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Predictive and prognostic biomarkers of bone metastasis in breast cancer: current status and future directions


The most common site of metastasis in breast cancer is the bone, where the balance between osteoclast-mediated bone resorption and osteoblast-mediated bone formation is disrupted. This imbalance causes osteolytic bone metastasis in breast cancer, which leads to bone pain, pathological fractures, spinal cord compression, and other skeletal-related events (SREs). These complications reduce patients' quality of life significantly and have a profound impact on prognosis. In this review, we begin by providing a brief overview of the epidemiology of bone metastasis in breast cancer, including current diagnostic tools, treatment approaches, and existing challenges. Then, we will introduce the pathophysiology of breast cancer bone metastasis (BCBM) and the animal models involved in the study of BCBM. We then come to the focus of this paper: a discussion of several biomarkers that have the potential to provide predictive and prognostic value in the context of BCBM—some of which may be particularly compatible with more comprehensive liquid biopsies. Beyond that, we briefly explore the potential of new technologies such as single-cell sequencing and organoid models, which will improve our understanding of tumor heterogeneity and aid in the development of improved biomarkers. The emerging biomarkers discussed hold promise for future clinical application, aiding in the prevention of BCBM, improving the prognosis of patients, and guiding the implementation of personalized medicine.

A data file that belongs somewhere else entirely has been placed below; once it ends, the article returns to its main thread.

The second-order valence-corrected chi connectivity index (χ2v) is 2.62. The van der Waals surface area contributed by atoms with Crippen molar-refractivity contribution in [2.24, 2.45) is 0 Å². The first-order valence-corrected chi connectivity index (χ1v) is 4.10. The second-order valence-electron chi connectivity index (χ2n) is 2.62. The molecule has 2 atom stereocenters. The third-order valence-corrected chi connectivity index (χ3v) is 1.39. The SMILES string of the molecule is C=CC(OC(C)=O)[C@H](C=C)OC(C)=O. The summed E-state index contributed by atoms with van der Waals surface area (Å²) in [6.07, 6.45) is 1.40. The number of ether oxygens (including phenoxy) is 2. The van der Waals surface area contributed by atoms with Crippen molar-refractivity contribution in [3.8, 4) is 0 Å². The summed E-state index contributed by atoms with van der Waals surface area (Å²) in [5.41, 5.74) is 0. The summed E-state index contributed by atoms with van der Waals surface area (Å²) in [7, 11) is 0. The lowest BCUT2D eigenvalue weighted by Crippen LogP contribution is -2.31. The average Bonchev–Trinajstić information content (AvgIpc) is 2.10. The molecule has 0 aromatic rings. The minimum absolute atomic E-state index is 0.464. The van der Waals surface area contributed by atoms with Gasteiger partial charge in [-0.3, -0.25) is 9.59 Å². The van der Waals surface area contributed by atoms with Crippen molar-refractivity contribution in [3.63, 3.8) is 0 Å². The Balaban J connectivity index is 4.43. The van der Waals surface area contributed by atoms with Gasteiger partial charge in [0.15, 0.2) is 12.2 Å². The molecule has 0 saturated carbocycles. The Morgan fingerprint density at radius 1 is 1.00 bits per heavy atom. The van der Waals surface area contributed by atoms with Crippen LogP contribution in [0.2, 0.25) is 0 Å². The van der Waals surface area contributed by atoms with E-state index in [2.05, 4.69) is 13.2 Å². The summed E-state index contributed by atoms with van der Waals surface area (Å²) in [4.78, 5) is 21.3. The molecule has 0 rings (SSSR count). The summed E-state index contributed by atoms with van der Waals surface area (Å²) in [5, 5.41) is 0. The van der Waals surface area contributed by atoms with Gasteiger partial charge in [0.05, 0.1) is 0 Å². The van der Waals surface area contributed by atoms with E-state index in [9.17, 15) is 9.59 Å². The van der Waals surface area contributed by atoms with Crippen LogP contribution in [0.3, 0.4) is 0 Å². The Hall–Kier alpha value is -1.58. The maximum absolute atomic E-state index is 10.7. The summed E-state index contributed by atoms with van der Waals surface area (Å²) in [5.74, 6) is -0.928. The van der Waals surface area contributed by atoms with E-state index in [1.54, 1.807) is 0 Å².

Breast cancer has surpassed lung cancer as the most common cancer worldwide, with an estimated 2.3 million new cases (11.7%) in 2020. It is also the fifth leading cause of cancer-related deaths globally, with 685,000 deaths (6.9%) in 2020 [1]. Bone is the most common site of metastasis in breast cancer, with approximately 70% of women who die from breast cancer experiencing bone metastasis [2]. According to a report by Leone et al., among 9143 stage IV breast cancer patients, the incidence of bone metastasis at the time of initial diagnosis was 37.5%, while visceral metastasis and metastasis to other sites were 21% and 11.9%, respectively [3].